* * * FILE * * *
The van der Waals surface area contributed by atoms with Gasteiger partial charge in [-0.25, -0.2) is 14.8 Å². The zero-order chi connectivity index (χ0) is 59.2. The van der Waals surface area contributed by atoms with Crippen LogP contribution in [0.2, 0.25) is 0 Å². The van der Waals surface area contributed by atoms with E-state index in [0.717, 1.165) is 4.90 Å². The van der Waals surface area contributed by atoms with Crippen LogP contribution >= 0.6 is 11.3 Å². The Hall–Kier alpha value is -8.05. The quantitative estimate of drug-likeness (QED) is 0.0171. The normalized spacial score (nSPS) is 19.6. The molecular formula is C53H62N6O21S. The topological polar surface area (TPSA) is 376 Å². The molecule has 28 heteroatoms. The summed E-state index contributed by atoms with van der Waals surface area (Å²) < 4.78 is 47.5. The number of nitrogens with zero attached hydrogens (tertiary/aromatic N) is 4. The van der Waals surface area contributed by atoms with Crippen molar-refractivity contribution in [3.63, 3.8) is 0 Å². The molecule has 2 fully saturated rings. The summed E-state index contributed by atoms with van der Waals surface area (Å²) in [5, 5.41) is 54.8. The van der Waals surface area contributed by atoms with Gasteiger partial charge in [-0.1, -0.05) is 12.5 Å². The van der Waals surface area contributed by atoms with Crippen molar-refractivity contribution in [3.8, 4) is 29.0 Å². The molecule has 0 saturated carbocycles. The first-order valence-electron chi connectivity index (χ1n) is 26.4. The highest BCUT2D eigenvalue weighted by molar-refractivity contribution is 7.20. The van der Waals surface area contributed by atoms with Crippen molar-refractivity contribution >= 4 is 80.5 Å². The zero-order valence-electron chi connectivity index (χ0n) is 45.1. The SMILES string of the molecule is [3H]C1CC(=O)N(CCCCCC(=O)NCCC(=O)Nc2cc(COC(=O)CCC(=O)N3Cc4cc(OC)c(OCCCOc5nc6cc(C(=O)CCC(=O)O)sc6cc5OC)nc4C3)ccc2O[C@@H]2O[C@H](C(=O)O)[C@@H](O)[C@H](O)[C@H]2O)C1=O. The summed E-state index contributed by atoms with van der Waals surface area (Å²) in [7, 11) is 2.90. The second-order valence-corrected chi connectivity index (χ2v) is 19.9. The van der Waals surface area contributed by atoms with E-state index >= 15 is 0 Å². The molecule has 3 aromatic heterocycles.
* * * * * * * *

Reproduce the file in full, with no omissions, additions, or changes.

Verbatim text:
The van der Waals surface area contributed by atoms with Gasteiger partial charge in [-0.25, -0.2) is 14.8 Å². The zero-order chi connectivity index (χ0) is 59.2. The van der Waals surface area contributed by atoms with Crippen LogP contribution in [0.2, 0.25) is 0 Å². The van der Waals surface area contributed by atoms with E-state index in [0.717, 1.165) is 4.90 Å². The van der Waals surface area contributed by atoms with Crippen LogP contribution >= 0.6 is 11.3 Å². The Hall–Kier alpha value is -8.05. The quantitative estimate of drug-likeness (QED) is 0.0171. The normalized spacial score (nSPS) is 19.6. The molecular formula is C53H62N6O21S. The topological polar surface area (TPSA) is 376 Å². The molecule has 28 heteroatoms. The summed E-state index contributed by atoms with van der Waals surface area (Å²) < 4.78 is 47.5. The number of nitrogens with zero attached hydrogens (tertiary/aromatic N) is 4. The van der Waals surface area contributed by atoms with Crippen molar-refractivity contribution in [3.63, 3.8) is 0 Å². The molecule has 2 fully saturated rings. The summed E-state index contributed by atoms with van der Waals surface area (Å²) in [5, 5.41) is 54.8. The van der Waals surface area contributed by atoms with Gasteiger partial charge in [-0.1, -0.05) is 12.5 Å². The van der Waals surface area contributed by atoms with Crippen molar-refractivity contribution in [3.8, 4) is 29.0 Å². The molecule has 0 saturated carbocycles. The first-order valence-electron chi connectivity index (χ1n) is 26.4. The highest BCUT2D eigenvalue weighted by molar-refractivity contribution is 7.20. The van der Waals surface area contributed by atoms with Crippen molar-refractivity contribution >= 4 is 80.5 Å². The zero-order valence-electron chi connectivity index (χ0n) is 45.1. The SMILES string of the molecule is [3H]C1CC(=O)N(CCCCCC(=O)NCCC(=O)Nc2cc(COC(=O)CCC(=O)N3Cc4cc(OC)c(OCCCOc5nc6cc(C(=O)CCC(=O)O)sc6cc5OC)nc4C3)ccc2O[C@@H]2O[C@H](C(=O)O)[C@@H](O)[C@H](O)[C@H]2O)C1=O. The summed E-state index contributed by atoms with van der Waals surface area (Å²) in [7, 11) is 2.90. The second-order valence-corrected chi connectivity index (χ2v) is 19.9. The van der Waals surface area contributed by atoms with E-state index >= 15 is 0 Å². The molecule has 3 aromatic heterocycles.